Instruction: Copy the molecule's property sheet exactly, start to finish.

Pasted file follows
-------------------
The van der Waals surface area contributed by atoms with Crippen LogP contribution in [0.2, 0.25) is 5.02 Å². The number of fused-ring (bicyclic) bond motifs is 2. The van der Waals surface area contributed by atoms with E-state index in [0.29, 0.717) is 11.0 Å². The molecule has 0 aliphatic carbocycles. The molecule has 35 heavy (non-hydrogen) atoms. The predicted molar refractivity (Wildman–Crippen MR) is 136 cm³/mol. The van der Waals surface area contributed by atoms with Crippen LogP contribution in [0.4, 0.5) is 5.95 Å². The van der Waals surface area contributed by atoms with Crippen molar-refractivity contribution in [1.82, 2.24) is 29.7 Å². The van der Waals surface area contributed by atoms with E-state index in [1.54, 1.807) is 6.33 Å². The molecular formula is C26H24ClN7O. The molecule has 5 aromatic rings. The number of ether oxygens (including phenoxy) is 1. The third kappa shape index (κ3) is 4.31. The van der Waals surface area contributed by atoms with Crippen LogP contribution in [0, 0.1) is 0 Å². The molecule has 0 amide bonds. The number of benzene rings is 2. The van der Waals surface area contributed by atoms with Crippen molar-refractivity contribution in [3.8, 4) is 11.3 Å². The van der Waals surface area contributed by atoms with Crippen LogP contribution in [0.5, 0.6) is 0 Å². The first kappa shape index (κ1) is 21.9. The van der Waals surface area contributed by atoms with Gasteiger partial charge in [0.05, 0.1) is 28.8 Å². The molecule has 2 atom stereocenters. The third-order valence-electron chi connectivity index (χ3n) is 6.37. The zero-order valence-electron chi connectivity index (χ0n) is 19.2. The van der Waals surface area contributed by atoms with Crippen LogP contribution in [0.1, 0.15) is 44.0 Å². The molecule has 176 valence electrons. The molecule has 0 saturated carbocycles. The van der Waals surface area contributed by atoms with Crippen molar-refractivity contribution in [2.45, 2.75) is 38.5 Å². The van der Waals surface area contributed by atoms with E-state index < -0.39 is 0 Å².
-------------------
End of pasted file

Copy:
The van der Waals surface area contributed by atoms with Crippen LogP contribution in [0.2, 0.25) is 5.02 Å². The number of fused-ring (bicyclic) bond motifs is 2. The van der Waals surface area contributed by atoms with E-state index in [0.29, 0.717) is 11.0 Å². The molecule has 0 aliphatic carbocycles. The molecule has 35 heavy (non-hydrogen) atoms. The predicted molar refractivity (Wildman–Crippen MR) is 136 cm³/mol. The van der Waals surface area contributed by atoms with Crippen LogP contribution in [0.4, 0.5) is 5.95 Å². The van der Waals surface area contributed by atoms with Crippen molar-refractivity contribution in [1.82, 2.24) is 29.7 Å². The van der Waals surface area contributed by atoms with E-state index in [1.54, 1.807) is 6.33 Å². The molecular formula is C26H24ClN7O. The molecule has 5 aromatic rings. The number of ether oxygens (including phenoxy) is 1. The third kappa shape index (κ3) is 4.31. The van der Waals surface area contributed by atoms with Crippen LogP contribution in [0, 0.1) is 0 Å². The molecule has 0 amide bonds. The number of benzene rings is 2. The van der Waals surface area contributed by atoms with Crippen molar-refractivity contribution in [3.8, 4) is 11.3 Å². The van der Waals surface area contributed by atoms with Crippen LogP contribution in [0.5, 0.6) is 0 Å². The first kappa shape index (κ1) is 21.9. The van der Waals surface area contributed by atoms with Gasteiger partial charge in [0.05, 0.1) is 28.8 Å². The molecule has 2 atom stereocenters. The third-order valence-electron chi connectivity index (χ3n) is 6.37. The zero-order valence-electron chi connectivity index (χ0n) is 19.2. The van der Waals surface area contributed by atoms with Crippen LogP contribution in [0.1, 0.15) is 44.0 Å². The molecule has 176 valence electrons. The molecule has 0 saturated carbocycles. The van der Waals surface area contributed by atoms with Crippen molar-refractivity contribution in [2.45, 2.75) is 38.5 Å². The van der Waals surface area contributed by atoms with E-state index < -0.39 is 0 Å².